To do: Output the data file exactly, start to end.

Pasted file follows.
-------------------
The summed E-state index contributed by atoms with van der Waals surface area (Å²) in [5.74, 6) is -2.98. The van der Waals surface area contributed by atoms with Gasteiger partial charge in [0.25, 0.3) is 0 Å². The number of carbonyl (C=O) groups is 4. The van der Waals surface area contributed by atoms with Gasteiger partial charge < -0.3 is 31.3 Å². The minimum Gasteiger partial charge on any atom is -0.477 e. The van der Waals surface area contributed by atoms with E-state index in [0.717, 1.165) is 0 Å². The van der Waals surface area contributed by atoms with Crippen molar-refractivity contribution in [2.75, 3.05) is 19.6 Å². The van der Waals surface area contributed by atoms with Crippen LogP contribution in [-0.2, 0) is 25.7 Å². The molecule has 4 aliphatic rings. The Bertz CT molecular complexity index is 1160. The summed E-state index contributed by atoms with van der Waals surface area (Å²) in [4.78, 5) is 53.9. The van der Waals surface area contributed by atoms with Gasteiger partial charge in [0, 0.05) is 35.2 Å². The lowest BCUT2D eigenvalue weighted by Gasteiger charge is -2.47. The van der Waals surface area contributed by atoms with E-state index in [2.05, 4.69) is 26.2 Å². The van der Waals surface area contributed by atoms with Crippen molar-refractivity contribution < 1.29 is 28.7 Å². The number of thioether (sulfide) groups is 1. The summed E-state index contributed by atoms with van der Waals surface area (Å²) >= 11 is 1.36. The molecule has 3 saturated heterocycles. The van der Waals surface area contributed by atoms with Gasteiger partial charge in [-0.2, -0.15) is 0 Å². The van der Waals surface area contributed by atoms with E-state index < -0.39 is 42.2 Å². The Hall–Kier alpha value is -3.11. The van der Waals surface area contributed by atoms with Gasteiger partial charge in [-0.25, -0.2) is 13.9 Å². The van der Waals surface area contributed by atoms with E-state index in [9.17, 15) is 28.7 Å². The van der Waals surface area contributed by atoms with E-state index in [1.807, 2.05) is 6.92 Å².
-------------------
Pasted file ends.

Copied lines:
The summed E-state index contributed by atoms with van der Waals surface area (Å²) in [5.74, 6) is -2.98. The van der Waals surface area contributed by atoms with Gasteiger partial charge in [0.25, 0.3) is 0 Å². The number of carbonyl (C=O) groups is 4. The van der Waals surface area contributed by atoms with Gasteiger partial charge < -0.3 is 31.3 Å². The minimum Gasteiger partial charge on any atom is -0.477 e. The van der Waals surface area contributed by atoms with E-state index in [0.717, 1.165) is 0 Å². The van der Waals surface area contributed by atoms with Crippen molar-refractivity contribution in [2.75, 3.05) is 19.6 Å². The van der Waals surface area contributed by atoms with Crippen LogP contribution in [-0.2, 0) is 25.7 Å². The molecule has 4 aliphatic rings. The Bertz CT molecular complexity index is 1160. The summed E-state index contributed by atoms with van der Waals surface area (Å²) in [4.78, 5) is 53.9. The van der Waals surface area contributed by atoms with Gasteiger partial charge in [0, 0.05) is 35.2 Å². The lowest BCUT2D eigenvalue weighted by Gasteiger charge is -2.47. The van der Waals surface area contributed by atoms with E-state index in [2.05, 4.69) is 26.2 Å². The van der Waals surface area contributed by atoms with Crippen molar-refractivity contribution < 1.29 is 28.7 Å². The number of thioether (sulfide) groups is 1. The summed E-state index contributed by atoms with van der Waals surface area (Å²) >= 11 is 1.36. The molecule has 3 saturated heterocycles. The van der Waals surface area contributed by atoms with Gasteiger partial charge in [-0.2, -0.15) is 0 Å². The van der Waals surface area contributed by atoms with E-state index < -0.39 is 42.2 Å². The Hall–Kier alpha value is -3.11. The van der Waals surface area contributed by atoms with Gasteiger partial charge in [-0.25, -0.2) is 13.9 Å². The van der Waals surface area contributed by atoms with E-state index in [9.17, 15) is 28.7 Å². The van der Waals surface area contributed by atoms with E-state index in [1.807, 2.05) is 6.92 Å².